About food manufacturing
The food production chain has a three stages - agriculture, manufacturing and retailing/catering. Food and drink manufacturing takes place in factories ranging in size from those employing only a few workers to those employing hundreds.
Indeed many medium or larger sized food and drink factories are themselves part of national, or even international, multi-site organisations employing thousands of workers.
HSE's field of responsibility primarily covers the first two stages in this chain - agriculture and manufacturing. Retailing and catering fall within the responsibility of Local Authority Environmental Health Departments, although HSE works with these departments to ensure some consistency of approach in health and safety issues.
HSE has been working closely at national level with the many food and drink manufacturing industries since the early 1990s. Early agreement between HSE and these industries under the Recipe for Safety initiative on causes of injuries, and action required to prevent them, has led to a significant reduction in injuries reported to HSE. This initiative is currently overseen and carried forward by the joint HSE/industry Food Manufacture H&S Forum.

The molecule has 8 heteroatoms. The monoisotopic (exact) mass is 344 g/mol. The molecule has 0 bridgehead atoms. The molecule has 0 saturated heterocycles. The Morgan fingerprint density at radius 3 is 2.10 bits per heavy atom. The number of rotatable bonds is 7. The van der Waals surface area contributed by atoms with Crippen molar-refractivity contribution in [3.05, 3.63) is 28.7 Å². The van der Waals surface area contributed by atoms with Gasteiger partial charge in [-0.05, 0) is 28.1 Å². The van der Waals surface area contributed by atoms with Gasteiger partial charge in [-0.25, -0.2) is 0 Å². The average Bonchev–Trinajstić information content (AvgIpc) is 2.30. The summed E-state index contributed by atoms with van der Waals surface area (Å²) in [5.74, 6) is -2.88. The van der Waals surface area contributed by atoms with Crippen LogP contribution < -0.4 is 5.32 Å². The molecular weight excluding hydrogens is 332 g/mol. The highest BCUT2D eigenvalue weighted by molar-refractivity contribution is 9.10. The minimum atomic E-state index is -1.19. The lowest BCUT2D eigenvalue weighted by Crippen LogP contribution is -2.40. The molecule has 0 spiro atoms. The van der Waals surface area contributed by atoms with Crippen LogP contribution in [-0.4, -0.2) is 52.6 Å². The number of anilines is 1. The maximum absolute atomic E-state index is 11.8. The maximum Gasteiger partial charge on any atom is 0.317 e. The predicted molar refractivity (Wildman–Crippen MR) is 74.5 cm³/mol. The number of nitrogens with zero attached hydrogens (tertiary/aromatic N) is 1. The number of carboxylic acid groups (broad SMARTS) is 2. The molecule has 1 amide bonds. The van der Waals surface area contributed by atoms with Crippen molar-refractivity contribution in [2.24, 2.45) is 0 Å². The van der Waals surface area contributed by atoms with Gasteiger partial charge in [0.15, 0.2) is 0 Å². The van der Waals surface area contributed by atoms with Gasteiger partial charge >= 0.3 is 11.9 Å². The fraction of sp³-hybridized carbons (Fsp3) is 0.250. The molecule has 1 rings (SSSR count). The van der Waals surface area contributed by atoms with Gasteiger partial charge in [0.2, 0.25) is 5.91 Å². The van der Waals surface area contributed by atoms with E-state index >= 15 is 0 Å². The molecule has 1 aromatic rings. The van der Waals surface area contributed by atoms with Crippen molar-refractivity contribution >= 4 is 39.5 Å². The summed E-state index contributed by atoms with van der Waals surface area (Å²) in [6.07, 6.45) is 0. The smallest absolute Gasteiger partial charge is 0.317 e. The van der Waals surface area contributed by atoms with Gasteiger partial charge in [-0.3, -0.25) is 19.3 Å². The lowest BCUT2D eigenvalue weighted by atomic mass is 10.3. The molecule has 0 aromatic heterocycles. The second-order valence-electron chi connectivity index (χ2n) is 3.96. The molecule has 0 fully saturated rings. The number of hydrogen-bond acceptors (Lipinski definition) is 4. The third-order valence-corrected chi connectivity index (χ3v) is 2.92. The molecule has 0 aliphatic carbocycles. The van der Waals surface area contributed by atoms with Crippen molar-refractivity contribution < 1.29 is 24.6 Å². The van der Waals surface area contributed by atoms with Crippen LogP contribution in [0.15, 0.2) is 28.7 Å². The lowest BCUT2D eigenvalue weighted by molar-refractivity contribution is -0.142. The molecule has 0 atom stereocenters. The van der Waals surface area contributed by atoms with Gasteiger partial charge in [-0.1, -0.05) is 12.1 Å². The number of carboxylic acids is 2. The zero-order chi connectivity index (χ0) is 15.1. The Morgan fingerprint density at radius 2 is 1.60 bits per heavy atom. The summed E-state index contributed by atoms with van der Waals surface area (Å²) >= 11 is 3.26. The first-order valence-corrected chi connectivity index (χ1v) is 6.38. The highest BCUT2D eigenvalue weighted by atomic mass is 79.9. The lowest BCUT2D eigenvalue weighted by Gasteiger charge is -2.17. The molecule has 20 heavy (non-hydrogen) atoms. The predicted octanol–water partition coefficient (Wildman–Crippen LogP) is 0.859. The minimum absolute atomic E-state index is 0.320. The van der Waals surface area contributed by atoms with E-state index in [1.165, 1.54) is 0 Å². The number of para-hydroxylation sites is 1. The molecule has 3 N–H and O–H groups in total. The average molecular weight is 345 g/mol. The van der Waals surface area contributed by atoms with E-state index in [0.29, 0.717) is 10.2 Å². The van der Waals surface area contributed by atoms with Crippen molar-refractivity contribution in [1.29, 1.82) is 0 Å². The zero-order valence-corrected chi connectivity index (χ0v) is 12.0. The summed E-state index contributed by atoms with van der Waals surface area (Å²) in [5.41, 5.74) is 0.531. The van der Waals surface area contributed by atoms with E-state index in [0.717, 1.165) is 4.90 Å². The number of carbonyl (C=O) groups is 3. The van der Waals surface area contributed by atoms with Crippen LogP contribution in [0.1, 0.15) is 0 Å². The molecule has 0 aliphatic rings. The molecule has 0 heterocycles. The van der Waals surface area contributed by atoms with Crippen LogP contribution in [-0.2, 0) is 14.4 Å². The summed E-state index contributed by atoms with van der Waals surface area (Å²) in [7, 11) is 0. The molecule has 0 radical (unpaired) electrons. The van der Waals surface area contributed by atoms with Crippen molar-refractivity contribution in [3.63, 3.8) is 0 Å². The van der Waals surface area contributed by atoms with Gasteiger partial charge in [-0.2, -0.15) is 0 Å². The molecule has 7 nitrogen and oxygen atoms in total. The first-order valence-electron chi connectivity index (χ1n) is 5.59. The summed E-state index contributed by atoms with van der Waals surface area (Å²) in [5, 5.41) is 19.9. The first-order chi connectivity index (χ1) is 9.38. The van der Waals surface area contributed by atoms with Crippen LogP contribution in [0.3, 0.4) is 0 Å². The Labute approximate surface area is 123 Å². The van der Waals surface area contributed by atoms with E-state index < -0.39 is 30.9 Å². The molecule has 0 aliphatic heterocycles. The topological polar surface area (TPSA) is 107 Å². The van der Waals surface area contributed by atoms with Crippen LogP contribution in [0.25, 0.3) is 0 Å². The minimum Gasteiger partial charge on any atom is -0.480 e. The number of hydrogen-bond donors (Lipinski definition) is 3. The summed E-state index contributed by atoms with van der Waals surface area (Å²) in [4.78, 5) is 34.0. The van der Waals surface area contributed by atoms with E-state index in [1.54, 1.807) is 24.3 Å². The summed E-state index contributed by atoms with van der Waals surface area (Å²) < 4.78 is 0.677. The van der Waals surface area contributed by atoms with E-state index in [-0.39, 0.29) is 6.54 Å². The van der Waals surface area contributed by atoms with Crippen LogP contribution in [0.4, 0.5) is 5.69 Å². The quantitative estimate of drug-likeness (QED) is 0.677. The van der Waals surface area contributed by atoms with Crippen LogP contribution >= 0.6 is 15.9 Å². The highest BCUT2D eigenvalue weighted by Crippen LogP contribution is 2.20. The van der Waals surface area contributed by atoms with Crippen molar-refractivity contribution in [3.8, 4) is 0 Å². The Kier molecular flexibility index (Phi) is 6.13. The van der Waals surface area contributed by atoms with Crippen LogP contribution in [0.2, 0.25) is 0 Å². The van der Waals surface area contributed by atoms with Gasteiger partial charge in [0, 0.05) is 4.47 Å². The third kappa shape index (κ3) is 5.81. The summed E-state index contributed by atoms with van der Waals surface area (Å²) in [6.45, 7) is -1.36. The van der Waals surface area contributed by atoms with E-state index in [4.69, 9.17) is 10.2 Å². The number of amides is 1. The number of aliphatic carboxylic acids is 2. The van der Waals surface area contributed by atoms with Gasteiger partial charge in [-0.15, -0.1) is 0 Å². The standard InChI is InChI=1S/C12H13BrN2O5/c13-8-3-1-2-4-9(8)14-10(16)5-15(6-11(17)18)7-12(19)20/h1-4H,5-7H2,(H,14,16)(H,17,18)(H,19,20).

Since around 2000, increased attention has been paid to occupational health issues (such as back injuries, WRULDs, mental ill health/stress, occupational asthma and dermatitis). During a typical year, almost 5% of food manufacture workers suffer from ill health caused or made worse by work, over twice the number suffering from a reportable injury at work.
Running parallel to this joint HSE/industry work at national level, HSE inspectors in regional HSE offices visit food and drink factories to check health and safety risk assessments (and actions required as a result of these assessments). These visits also concentrate on the dozen main causes of injury and occupational ill health.
The reduction in injuries in the food manufacturing industry since 1990 has been impressive and indications are that occupational health is also improving. The significant benefits accruing are attributed to all parties involved working together - trade associations, major employers, trade unions, HSE and other national bodies.